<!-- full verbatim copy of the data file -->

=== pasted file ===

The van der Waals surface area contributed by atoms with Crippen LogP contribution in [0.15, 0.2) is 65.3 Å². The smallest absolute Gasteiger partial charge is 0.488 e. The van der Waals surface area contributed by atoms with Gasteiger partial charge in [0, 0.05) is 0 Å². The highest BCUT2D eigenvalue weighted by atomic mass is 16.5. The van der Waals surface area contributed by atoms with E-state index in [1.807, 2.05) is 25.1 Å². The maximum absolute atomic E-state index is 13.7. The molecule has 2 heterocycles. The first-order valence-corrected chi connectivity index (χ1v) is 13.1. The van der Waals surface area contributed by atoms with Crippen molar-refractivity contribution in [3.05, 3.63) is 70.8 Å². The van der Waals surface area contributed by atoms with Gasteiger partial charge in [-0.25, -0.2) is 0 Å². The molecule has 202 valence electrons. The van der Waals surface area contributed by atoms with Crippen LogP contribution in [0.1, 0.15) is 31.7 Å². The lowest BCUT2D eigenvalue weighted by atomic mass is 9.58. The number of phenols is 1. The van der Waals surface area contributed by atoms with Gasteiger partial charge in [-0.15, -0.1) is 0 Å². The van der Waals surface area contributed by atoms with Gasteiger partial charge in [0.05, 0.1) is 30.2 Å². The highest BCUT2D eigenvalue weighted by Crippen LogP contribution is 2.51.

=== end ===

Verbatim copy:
The van der Waals surface area contributed by atoms with Crippen LogP contribution in [0.15, 0.2) is 65.3 Å². The smallest absolute Gasteiger partial charge is 0.488 e. The van der Waals surface area contributed by atoms with Gasteiger partial charge in [0, 0.05) is 0 Å². The highest BCUT2D eigenvalue weighted by atomic mass is 16.5. The van der Waals surface area contributed by atoms with E-state index in [1.807, 2.05) is 25.1 Å². The maximum absolute atomic E-state index is 13.7. The molecule has 2 heterocycles. The first-order valence-corrected chi connectivity index (χ1v) is 13.1. The van der Waals surface area contributed by atoms with Crippen molar-refractivity contribution in [3.05, 3.63) is 70.8 Å². The van der Waals surface area contributed by atoms with Gasteiger partial charge in [-0.25, -0.2) is 0 Å². The molecule has 202 valence electrons. The van der Waals surface area contributed by atoms with Crippen LogP contribution in [0.1, 0.15) is 31.7 Å². The lowest BCUT2D eigenvalue weighted by atomic mass is 9.58. The number of phenols is 1. The van der Waals surface area contributed by atoms with Gasteiger partial charge in [-0.15, -0.1) is 0 Å². The van der Waals surface area contributed by atoms with Gasteiger partial charge in [0.05, 0.1) is 30.2 Å². The highest BCUT2D eigenvalue weighted by Crippen LogP contribution is 2.51.